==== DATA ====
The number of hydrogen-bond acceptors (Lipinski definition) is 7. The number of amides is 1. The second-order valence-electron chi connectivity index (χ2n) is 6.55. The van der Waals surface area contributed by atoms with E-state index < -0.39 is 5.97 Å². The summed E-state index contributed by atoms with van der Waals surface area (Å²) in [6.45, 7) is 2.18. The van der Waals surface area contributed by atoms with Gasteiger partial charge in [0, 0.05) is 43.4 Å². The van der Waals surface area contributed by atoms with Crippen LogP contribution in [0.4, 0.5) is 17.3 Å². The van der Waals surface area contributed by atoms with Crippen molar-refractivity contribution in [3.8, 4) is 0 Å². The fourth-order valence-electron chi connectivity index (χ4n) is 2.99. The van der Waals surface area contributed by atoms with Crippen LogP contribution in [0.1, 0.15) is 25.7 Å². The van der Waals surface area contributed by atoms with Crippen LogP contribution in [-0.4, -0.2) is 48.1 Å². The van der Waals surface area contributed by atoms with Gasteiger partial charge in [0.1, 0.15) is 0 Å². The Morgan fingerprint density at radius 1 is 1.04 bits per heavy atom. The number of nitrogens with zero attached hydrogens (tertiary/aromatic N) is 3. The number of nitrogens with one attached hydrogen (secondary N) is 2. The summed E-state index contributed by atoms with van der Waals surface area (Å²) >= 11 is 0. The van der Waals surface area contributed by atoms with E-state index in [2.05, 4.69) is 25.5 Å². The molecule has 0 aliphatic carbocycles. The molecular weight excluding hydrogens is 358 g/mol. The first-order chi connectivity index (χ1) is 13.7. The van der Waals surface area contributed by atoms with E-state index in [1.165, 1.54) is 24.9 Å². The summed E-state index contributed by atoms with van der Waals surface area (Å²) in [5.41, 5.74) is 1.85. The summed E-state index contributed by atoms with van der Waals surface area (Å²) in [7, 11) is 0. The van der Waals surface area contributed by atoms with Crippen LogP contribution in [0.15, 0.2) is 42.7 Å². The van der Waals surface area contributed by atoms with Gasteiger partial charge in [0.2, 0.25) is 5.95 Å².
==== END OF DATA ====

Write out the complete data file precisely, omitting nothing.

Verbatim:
The number of hydrogen-bond acceptors (Lipinski definition) is 7. The number of amides is 1. The second-order valence-electron chi connectivity index (χ2n) is 6.55. The van der Waals surface area contributed by atoms with E-state index < -0.39 is 5.97 Å². The summed E-state index contributed by atoms with van der Waals surface area (Å²) in [6.45, 7) is 2.18. The van der Waals surface area contributed by atoms with Gasteiger partial charge in [0, 0.05) is 43.4 Å². The van der Waals surface area contributed by atoms with Crippen LogP contribution in [0.4, 0.5) is 17.3 Å². The van der Waals surface area contributed by atoms with Crippen molar-refractivity contribution in [3.8, 4) is 0 Å². The fourth-order valence-electron chi connectivity index (χ4n) is 2.99. The van der Waals surface area contributed by atoms with Crippen LogP contribution in [0.1, 0.15) is 25.7 Å². The van der Waals surface area contributed by atoms with Crippen LogP contribution in [-0.4, -0.2) is 48.1 Å². The van der Waals surface area contributed by atoms with Gasteiger partial charge in [0.1, 0.15) is 0 Å². The Morgan fingerprint density at radius 1 is 1.04 bits per heavy atom. The number of nitrogens with zero attached hydrogens (tertiary/aromatic N) is 3. The number of nitrogens with one attached hydrogen (secondary N) is 2. The summed E-state index contributed by atoms with van der Waals surface area (Å²) >= 11 is 0. The van der Waals surface area contributed by atoms with E-state index in [2.05, 4.69) is 25.5 Å². The molecule has 0 aliphatic carbocycles. The molecular weight excluding hydrogens is 358 g/mol. The first-order chi connectivity index (χ1) is 13.7. The van der Waals surface area contributed by atoms with E-state index in [1.165, 1.54) is 24.9 Å². The summed E-state index contributed by atoms with van der Waals surface area (Å²) in [5.41, 5.74) is 1.85. The summed E-state index contributed by atoms with van der Waals surface area (Å²) in [7, 11) is 0. The van der Waals surface area contributed by atoms with Crippen LogP contribution in [0.15, 0.2) is 42.7 Å². The van der Waals surface area contributed by atoms with Gasteiger partial charge in [0.2, 0.25) is 5.95 Å².